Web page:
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Egypt increases school fees by 45%

School boys in Cairo, Egypt on 27 January 2014 [Sebastian Horndasch/Flickr]
School boys in Cairo, Egypt on 27 January 2014 [Sebastian Horndasch/Flickr]

The Egyptian Education Ministry has increased public school fees across all student levels by 40 to 45 per cent, Ahram Online reported yesterday.

Fees for children attending kindergarten have increased from 45 Egyptian pounds ($2.5) to 65 pounds ($3.7); while secondary and technical schools have seen an increase of 30 Egyptian pounds ($1.7) per year. Such expenses are particularly difficult for families in rural areas to afford, many of whom lack a basic education themselves.

The ministry announced that the increases were due to a hike in the price of student medical insurance. Some pupils will be exempt from the additional expenses, including the children of members of the army, police and judiciary; the children of sole female breadwinners and the children of those who died in terrorist attacks. The exemptions are to be determined following a survey.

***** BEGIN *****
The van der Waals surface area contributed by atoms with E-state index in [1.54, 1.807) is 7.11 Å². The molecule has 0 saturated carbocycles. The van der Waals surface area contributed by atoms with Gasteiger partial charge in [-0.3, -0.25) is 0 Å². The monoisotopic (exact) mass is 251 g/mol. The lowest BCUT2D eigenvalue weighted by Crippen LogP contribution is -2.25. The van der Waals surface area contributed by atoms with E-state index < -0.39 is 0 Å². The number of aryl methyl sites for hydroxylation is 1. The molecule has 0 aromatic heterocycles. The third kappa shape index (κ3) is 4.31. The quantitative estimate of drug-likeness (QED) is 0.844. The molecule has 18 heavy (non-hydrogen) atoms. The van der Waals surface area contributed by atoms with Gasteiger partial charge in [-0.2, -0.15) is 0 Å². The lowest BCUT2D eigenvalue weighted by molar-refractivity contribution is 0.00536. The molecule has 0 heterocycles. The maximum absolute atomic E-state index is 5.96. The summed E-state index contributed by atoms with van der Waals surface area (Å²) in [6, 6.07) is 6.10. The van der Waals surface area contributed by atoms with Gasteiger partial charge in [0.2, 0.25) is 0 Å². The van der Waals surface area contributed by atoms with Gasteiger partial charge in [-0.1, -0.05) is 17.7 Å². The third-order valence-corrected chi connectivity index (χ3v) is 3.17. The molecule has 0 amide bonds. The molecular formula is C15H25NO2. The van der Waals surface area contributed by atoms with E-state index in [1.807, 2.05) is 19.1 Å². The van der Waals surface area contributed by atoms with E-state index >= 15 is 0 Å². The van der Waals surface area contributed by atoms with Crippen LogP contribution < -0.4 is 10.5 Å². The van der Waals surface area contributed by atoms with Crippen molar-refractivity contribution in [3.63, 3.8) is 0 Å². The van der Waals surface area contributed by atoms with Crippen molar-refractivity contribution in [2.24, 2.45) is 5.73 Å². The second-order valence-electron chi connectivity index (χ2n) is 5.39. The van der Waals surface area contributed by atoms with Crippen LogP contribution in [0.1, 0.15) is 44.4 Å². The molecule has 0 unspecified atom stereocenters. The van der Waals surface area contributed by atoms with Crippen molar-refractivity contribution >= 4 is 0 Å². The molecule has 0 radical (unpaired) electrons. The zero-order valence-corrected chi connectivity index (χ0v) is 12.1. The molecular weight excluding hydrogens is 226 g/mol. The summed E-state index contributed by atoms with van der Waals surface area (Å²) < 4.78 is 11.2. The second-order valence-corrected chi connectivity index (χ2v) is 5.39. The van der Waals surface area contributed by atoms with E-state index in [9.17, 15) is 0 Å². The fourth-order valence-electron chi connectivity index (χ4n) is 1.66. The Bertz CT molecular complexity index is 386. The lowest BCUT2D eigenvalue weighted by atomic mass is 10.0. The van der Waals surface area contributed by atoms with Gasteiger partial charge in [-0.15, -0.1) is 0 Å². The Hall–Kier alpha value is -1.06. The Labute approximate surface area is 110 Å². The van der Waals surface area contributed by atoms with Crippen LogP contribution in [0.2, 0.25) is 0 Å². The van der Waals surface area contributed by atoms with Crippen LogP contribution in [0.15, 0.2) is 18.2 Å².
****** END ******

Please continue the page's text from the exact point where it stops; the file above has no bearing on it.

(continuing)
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This is just the latest is a number of austerity measures Egypt has taken as part of conditional loan agreements with the International Monetary Fund (IMF) and World Bank. Last month, the IMF praised the Egyptian government’s efforts at reforming the economy, particularly the increase in electricity tariffs and the rise in fuel prices implemented in November 2016, and in June of this year respectively.

In August, inflation in Egypt reached its highest level since 1986, at 33 per cent; the country had struggled with the devaluation of its currency to half its value for many months, after it was floated by the government last year. Finance authorities also introduced VAT for the first time, increasing the cost of countless goods; it simultaneously cut state subsidies on fuel, electricity and water.

President Abdel Fattah Al-Sisi’s severe economic reform programme has added to the hardship of many millions of Egyptians living below the poverty line who have complained of being unable to afford basic necessities since the price jumps.

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